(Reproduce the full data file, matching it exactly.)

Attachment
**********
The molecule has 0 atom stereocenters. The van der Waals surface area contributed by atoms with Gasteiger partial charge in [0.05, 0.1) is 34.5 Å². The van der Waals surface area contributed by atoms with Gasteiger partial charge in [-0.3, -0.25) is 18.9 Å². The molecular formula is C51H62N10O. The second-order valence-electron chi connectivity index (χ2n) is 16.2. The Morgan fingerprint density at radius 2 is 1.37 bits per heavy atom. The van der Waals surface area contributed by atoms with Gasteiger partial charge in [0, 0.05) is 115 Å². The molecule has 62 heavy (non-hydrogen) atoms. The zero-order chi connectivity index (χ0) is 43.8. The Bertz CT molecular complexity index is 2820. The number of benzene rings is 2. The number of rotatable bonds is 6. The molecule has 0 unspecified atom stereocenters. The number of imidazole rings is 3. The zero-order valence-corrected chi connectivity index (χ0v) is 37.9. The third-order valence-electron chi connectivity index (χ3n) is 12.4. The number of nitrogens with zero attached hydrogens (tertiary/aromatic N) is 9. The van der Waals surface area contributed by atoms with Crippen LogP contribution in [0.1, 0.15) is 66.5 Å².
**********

The molecule has 0 atom stereocenters. The van der Waals surface area contributed by atoms with Gasteiger partial charge in [0.05, 0.1) is 34.5 Å². The van der Waals surface area contributed by atoms with Gasteiger partial charge in [-0.3, -0.25) is 18.9 Å². The molecular formula is C51H62N10O. The second-order valence-electron chi connectivity index (χ2n) is 16.2. The Morgan fingerprint density at radius 2 is 1.37 bits per heavy atom. The van der Waals surface area contributed by atoms with Gasteiger partial charge in [0, 0.05) is 115 Å². The molecule has 62 heavy (non-hydrogen) atoms. The zero-order chi connectivity index (χ0) is 43.8. The Bertz CT molecular complexity index is 2820. The number of benzene rings is 2. The number of rotatable bonds is 6. The molecule has 0 unspecified atom stereocenters. The number of imidazole rings is 3. The zero-order valence-corrected chi connectivity index (χ0v) is 37.9. The third-order valence-electron chi connectivity index (χ3n) is 12.4. The number of nitrogens with zero attached hydrogens (tertiary/aromatic N) is 9. The van der Waals surface area contributed by atoms with Crippen LogP contribution in [0.1, 0.15) is 66.5 Å².